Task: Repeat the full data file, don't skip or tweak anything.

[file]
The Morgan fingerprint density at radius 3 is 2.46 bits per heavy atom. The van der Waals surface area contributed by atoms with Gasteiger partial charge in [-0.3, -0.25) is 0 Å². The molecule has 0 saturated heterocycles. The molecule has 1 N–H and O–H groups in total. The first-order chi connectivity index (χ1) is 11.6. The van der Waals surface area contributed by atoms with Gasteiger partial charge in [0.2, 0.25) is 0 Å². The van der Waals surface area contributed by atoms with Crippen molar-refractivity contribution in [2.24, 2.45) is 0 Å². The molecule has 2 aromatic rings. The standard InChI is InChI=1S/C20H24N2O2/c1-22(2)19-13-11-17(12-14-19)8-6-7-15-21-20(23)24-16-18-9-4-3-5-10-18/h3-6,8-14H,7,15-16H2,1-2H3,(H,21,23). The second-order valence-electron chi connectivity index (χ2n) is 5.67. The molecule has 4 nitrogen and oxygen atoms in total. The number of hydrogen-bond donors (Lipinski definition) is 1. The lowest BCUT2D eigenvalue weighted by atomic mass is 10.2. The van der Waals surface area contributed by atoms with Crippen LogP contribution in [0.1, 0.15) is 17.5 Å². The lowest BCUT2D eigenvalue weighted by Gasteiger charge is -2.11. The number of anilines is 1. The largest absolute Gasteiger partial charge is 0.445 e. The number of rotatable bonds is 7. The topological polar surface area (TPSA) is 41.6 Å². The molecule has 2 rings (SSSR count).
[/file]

The Morgan fingerprint density at radius 3 is 2.46 bits per heavy atom. The van der Waals surface area contributed by atoms with Gasteiger partial charge in [-0.3, -0.25) is 0 Å². The molecule has 0 saturated heterocycles. The molecule has 1 N–H and O–H groups in total. The first-order chi connectivity index (χ1) is 11.6. The van der Waals surface area contributed by atoms with Gasteiger partial charge in [0.2, 0.25) is 0 Å². The van der Waals surface area contributed by atoms with Crippen molar-refractivity contribution in [2.24, 2.45) is 0 Å². The molecule has 2 aromatic rings. The standard InChI is InChI=1S/C20H24N2O2/c1-22(2)19-13-11-17(12-14-19)8-6-7-15-21-20(23)24-16-18-9-4-3-5-10-18/h3-6,8-14H,7,15-16H2,1-2H3,(H,21,23). The second-order valence-electron chi connectivity index (χ2n) is 5.67. The molecule has 4 nitrogen and oxygen atoms in total. The number of hydrogen-bond donors (Lipinski definition) is 1. The lowest BCUT2D eigenvalue weighted by atomic mass is 10.2. The van der Waals surface area contributed by atoms with Crippen LogP contribution in [0.1, 0.15) is 17.5 Å². The lowest BCUT2D eigenvalue weighted by Gasteiger charge is -2.11. The number of anilines is 1. The largest absolute Gasteiger partial charge is 0.445 e. The number of rotatable bonds is 7. The topological polar surface area (TPSA) is 41.6 Å². The molecule has 2 rings (SSSR count).